The correct answer is seborrheic keratosis (choice “a”).
Seborrheic keratosis could not be in the differential because it is, by definition, an epidermal lesion—that is, “stuck on” the surface of the skin. It creates a rough surface that can be easily scraped off. The lesion could have been an actual scar, but other factors (its continuous growth) and the history of excessive ultraviolet exposure pushed us away from including this condition in the differential.
The differential for this patient included sun-caused skin cancers: basal cell carcinoma (BCC; choice “b”), squamous cell carcinoma (SCC; choice “d”), and amelanotic melanoma (choice “c”). These conditions can have a colorless and scar-like appearance, and they also destroy surface adnexae. Therefore, the lack of hairs, pores, or skin lines in a circumscribed area should raise concern for possible skin cancer, especially in at-risk patients such as this one.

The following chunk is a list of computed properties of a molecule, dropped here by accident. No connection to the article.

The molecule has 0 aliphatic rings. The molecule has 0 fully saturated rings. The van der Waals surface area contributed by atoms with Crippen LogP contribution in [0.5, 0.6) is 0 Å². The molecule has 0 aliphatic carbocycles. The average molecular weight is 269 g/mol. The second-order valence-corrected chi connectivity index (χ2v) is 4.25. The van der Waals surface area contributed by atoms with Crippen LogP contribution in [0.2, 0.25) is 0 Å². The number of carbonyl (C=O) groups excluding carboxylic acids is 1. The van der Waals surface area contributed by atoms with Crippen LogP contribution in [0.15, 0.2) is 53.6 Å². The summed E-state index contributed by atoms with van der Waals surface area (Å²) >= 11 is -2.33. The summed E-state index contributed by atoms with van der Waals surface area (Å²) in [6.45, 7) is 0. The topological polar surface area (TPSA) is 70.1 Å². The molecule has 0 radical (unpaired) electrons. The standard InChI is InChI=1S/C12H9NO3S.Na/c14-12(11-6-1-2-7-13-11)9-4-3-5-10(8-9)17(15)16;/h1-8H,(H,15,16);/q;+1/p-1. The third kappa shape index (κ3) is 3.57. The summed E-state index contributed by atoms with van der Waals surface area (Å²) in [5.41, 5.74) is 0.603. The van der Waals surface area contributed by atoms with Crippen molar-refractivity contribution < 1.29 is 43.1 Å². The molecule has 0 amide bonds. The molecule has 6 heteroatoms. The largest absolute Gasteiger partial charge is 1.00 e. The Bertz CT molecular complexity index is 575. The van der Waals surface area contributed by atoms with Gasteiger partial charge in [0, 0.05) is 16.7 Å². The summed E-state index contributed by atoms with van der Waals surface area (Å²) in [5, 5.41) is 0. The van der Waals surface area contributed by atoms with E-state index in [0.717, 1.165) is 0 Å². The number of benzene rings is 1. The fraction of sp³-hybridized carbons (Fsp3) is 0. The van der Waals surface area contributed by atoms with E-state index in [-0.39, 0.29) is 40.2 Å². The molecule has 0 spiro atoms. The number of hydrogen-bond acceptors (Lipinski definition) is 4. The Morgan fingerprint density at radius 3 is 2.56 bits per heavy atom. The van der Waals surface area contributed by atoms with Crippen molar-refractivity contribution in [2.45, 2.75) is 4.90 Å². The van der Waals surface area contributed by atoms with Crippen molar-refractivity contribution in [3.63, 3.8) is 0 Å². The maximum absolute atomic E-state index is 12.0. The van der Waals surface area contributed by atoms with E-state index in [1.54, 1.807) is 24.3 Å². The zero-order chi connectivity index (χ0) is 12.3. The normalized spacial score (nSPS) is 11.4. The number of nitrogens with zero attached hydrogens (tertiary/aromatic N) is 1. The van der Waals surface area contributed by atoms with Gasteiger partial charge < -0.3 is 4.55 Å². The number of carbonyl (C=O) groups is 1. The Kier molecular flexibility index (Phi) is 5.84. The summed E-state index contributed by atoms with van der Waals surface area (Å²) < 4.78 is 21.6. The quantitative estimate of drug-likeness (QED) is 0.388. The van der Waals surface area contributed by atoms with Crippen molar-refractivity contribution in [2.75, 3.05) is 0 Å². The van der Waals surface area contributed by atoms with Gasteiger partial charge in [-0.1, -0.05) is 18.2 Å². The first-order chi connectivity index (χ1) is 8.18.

BCC (otherwise known as cicatricial basal cell carcinoma) is by far the most common of all sun-caused skin cancers, but it usually presents as an obvious papule or nodule, often with telltale features such as pearly, rolled borders and focal erosion or ulceration. But there are exceptions, and the scar-like BCC is one.
SCC can also occasionally present in this manner, as can amelanotic melanoma, which is a colorless melanoma and very easy to miss. This case perfectly illustrates the point I often make to the students and residents I teach: When skin cancer is suspected, pay at least as much attention to the owner as to the lesion. Also, when in doubt, biopsy will settle the matter.
For the patient, shave biopsy confirmed the presence of BCC. She was then referred for Mohs micrographic surgery because of the lesion’s size, location, and uncertain visible margins.